Since Sprint announced last week that it was withdrawing its intention to buy T-Mobile, T-Mobile CEO John Legere has been tweeting up a storm. One tweet worth highlighting is his announced expectation that T-Mobile will overtake Sprint with more total subscribers by the end of 2014:
The goal is well within reach, as noted by zdnet:
Estimates have Sprint with approximately 53 million customers (postpaid and prepaid) compared to T-Mobile’s 50.5 million. With a 1.5 million customer gain in the last quarter, and Sprint’s continued decline, the two may switch positions over the next two quarters.
Mr. Legere certainly has momentum on his side, as T-Mobile has grown subscribers for 5 straight quarters, bolstered by what the company calls its Un-carrier value proposition to consumers. From the most recent quarterly report:
Un-carrier value proposition – In January 2014, we launched phase 4.0 of our Un-carrier value proposition or “Contract Freedom”, which reimburses customers’ early termination fees (“ETF”) when they switch from other carriers and trade in their eligible device. The reimbursement of ETF is recorded as a reduction of equipment sales revenues, and accordingly had an impact on both revenue and Adjusted EBITDA for the three and six months ended June 30, 2014. In April 2014, we announced that starting in May, for bills arriving in June, domestic overage charges will be abolished for all customers on our consumer plans. In June 2014, we launched phase 5.0 of our Un-carrier value proposition, or “T-Mobile Test Drive”, which allows consumers to test our network and an iPhone 5s with unlimited nationwide service for seven days at no charge. Also, in June 2014, we launched phase 6.0 of our Un-Carrier value proposition, or “Music Freedom”, which allows customers to stream music from popular music services without it counting against their data allotment. Additionally, as part of phase 6.0 of our Un-carrier value proposition, we launched Rhapsody unRadio in partnership with Rhapsody for a limited time, which allows Simple Choice customers with unlimited 4G data service to stream music at no additional cost. We are also offering Rhapsody unRadio at a discounted price for our eligible customers.
What John Legere understands as a manager is that if you spend all of your energy and resources on pleasing the customer, the business can quickly gain ground on the competition. T-Mobile has been hyper-focused on providing a much better product and service than the alternatives in the marketplace, and customers are starting to take notice. Of course, Mr. Legere is the biggest cheerleader and advertiser of such initiatives, as exhibited by his tweet storms. More astutely, his understanding that removing as many hassles from the customer acquisition process as possible (whether that means paying for the customer’s breach of contract with another provider, offering a one week free trial, removing overages, and simply offering lower fees) is a crucial factor in enticing consumers to think about changing the status quo.
When you look at the numbers, all of this hard work and strategy is paying off. Here are the subscriber growth trends by service at T-Mobile in the most recent quarter:
Every single product offering saw net customer additions. Customer growth has actually accelerated over the past year, and much of that is do to the Un-carrier value proposition. T-Mobile is even outpacing its rivals in terms of battery life for the actual hardware, another perk pointed out by Mr. Legere last week in a link to this article on laptogmag.com, which had the following takeaway:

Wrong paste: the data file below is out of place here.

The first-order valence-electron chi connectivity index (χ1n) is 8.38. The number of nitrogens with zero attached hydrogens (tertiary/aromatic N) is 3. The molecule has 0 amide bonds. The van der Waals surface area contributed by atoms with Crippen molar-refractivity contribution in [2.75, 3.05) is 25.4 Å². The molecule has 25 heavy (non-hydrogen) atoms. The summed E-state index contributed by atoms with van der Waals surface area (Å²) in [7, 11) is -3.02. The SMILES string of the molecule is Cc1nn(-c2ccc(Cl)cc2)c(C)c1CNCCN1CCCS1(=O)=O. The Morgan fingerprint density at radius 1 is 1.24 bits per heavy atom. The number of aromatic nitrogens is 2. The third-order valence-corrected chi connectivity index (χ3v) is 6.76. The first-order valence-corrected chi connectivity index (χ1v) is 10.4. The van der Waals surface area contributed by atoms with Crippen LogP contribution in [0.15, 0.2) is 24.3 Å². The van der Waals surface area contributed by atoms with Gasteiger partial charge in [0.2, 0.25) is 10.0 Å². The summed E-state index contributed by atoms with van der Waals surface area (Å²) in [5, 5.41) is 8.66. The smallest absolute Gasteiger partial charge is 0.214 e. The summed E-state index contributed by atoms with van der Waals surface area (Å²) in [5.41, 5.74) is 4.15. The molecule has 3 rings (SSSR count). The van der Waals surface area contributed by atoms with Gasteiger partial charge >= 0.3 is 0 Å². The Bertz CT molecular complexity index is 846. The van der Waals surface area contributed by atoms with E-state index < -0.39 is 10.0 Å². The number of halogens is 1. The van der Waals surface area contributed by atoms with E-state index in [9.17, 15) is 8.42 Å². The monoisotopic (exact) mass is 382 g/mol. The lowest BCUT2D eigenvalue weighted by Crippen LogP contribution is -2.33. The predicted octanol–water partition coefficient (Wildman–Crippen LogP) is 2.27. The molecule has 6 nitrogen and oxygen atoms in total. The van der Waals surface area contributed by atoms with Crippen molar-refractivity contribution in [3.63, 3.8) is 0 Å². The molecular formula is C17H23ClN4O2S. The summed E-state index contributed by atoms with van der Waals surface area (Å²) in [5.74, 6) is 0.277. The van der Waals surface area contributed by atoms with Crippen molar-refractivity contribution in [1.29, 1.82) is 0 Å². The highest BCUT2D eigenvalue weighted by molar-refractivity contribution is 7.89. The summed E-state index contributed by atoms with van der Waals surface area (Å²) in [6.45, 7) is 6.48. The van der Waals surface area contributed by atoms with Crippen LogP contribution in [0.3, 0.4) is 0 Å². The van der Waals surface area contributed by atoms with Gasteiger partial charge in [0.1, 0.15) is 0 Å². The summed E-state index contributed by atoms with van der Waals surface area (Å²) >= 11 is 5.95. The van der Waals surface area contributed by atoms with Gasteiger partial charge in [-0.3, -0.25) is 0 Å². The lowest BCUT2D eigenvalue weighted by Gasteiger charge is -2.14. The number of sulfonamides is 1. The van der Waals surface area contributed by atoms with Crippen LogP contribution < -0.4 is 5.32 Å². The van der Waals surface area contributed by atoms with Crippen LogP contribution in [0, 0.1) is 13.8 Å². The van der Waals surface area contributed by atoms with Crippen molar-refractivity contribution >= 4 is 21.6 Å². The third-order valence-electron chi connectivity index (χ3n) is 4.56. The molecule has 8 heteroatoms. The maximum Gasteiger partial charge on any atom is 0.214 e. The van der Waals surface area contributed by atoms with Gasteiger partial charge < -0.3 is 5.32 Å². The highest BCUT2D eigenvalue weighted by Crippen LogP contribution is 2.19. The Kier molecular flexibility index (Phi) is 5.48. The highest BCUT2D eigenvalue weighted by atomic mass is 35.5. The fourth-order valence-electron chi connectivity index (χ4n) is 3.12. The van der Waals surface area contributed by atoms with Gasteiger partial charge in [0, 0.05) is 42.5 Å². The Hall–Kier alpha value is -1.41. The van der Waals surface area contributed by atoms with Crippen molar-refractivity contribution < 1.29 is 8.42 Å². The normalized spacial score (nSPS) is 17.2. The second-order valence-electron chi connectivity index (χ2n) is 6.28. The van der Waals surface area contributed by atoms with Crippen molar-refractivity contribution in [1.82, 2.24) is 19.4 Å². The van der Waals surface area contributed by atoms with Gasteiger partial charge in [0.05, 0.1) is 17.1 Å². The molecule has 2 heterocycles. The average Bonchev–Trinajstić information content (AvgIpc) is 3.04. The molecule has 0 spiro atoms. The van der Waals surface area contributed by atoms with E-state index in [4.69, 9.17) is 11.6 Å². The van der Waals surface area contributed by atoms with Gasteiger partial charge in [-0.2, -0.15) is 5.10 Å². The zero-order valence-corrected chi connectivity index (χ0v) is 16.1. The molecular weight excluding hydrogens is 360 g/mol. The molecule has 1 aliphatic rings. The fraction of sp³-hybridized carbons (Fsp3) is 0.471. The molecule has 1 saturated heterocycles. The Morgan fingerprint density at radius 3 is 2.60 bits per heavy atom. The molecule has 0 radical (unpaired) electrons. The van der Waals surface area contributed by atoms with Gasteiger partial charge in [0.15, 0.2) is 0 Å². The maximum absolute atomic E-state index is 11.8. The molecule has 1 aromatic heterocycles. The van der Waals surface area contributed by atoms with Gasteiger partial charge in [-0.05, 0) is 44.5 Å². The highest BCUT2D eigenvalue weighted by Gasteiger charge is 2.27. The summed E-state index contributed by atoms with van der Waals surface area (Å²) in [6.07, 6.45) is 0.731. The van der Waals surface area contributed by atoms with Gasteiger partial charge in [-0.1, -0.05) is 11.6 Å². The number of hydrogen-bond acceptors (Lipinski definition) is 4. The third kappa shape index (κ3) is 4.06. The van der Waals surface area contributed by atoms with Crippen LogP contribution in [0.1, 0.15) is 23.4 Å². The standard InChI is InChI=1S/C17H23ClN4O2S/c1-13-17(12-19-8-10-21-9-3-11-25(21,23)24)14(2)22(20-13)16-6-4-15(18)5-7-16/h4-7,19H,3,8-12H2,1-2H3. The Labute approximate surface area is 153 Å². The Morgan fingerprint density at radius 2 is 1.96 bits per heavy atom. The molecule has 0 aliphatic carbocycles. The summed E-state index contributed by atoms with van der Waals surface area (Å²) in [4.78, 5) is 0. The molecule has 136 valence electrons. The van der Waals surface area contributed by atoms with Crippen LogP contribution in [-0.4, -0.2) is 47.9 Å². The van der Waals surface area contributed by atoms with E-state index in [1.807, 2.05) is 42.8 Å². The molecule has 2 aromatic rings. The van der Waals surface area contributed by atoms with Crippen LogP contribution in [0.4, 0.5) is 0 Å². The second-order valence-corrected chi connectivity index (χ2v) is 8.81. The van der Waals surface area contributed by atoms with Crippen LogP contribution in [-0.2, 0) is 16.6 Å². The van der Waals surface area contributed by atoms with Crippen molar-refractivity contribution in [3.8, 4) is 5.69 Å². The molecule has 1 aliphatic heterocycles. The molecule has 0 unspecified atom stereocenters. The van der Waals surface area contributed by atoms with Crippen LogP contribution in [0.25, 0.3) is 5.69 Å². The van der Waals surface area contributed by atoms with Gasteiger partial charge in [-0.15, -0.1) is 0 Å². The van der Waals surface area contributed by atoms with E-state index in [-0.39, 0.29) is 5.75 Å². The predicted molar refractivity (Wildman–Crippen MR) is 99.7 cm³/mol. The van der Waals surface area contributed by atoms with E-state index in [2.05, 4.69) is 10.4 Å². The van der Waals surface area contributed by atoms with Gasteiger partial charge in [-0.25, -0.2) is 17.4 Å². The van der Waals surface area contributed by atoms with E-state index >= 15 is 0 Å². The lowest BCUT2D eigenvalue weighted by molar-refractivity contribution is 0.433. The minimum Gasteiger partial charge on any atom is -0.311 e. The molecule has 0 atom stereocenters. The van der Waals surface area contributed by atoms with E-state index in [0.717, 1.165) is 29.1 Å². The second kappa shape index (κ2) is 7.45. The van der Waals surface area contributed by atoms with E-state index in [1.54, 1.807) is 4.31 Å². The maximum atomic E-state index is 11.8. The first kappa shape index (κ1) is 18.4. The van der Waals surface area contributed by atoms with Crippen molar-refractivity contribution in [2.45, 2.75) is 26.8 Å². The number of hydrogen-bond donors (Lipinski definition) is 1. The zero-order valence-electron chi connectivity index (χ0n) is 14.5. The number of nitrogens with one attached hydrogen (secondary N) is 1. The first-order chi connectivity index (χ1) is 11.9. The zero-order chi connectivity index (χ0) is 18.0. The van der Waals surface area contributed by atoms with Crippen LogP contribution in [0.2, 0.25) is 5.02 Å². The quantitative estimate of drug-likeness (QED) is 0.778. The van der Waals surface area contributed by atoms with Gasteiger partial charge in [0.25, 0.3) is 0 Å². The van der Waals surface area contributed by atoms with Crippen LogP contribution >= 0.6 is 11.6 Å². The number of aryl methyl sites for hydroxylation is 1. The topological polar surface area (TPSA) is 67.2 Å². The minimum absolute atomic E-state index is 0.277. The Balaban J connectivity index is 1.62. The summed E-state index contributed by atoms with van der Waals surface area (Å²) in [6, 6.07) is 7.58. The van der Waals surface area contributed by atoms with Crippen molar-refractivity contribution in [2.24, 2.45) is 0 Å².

While we don’t know for certain why T-Mobile phones last longer on a charge, there are some strong possibilities. T-Mobile’s network could be more efficient at sending and receiving data because of the bands it uses, or maybe there are far fewer customers on its LTE network, easing the strain. Another possibility is that T-Mobile tends to pre-load less bloatware on its flagship devices relative to the other carriers.
T-Mobile management is simply beating the competition in most areas of the business. While it has significant disadvantages of scale compared to Verizon and AT&T, and it does risk hurting future margins by acquiring customers through lower cost offerings, at the moment, the customer acquisition momentum is likely the most important story for the company and the stock.
On a valuation basis, TMUS is only slated to earn 0.30 per share in 2014. TMUS is trading at about 30x 2015 estimates, and 18x 2016 estimates, but EPS growth is expected at 30-60% per year from 2015 to 2018. Obviously, that’s very speculative, but given the stellar performance by Legere and his management team, I am much more comfortable betting on good execution in the case of TMUS than in the majority of companies in the marketplace.
As a result of the failed bid, many investors who were in the stock for the acquisition sold out last week, and TMUS fell below its 200 day moving average for the first time since:[caption id="attachment_44044" align="aligncenter" width="600"] TMUS daily chart, 200 day ma in yellow, Courtesy of Bloomberg[/caption]
The $29 marked in green is an important technical spot to watch. It has acted as support in the last week. While TMUS has a lot of overhead supply up above, the bullish arguments surrounding business, management, competitors’ struggles, and the underlying value of the asset likely outweigh the negative technical situation.
The difficulty in TMUS is that options prices are very wide. When most strikes are 30-40 cents wide across maturities, finding an options structure that makes sense when adding in the bid/offer is nearly impossible. We didn’t find any trade structure that made sense in that context. We considered simply buying TMUS, but decided against that given the technical situation at the moment. We are going to give the stock more time here, but have it on our radar given the overarching story.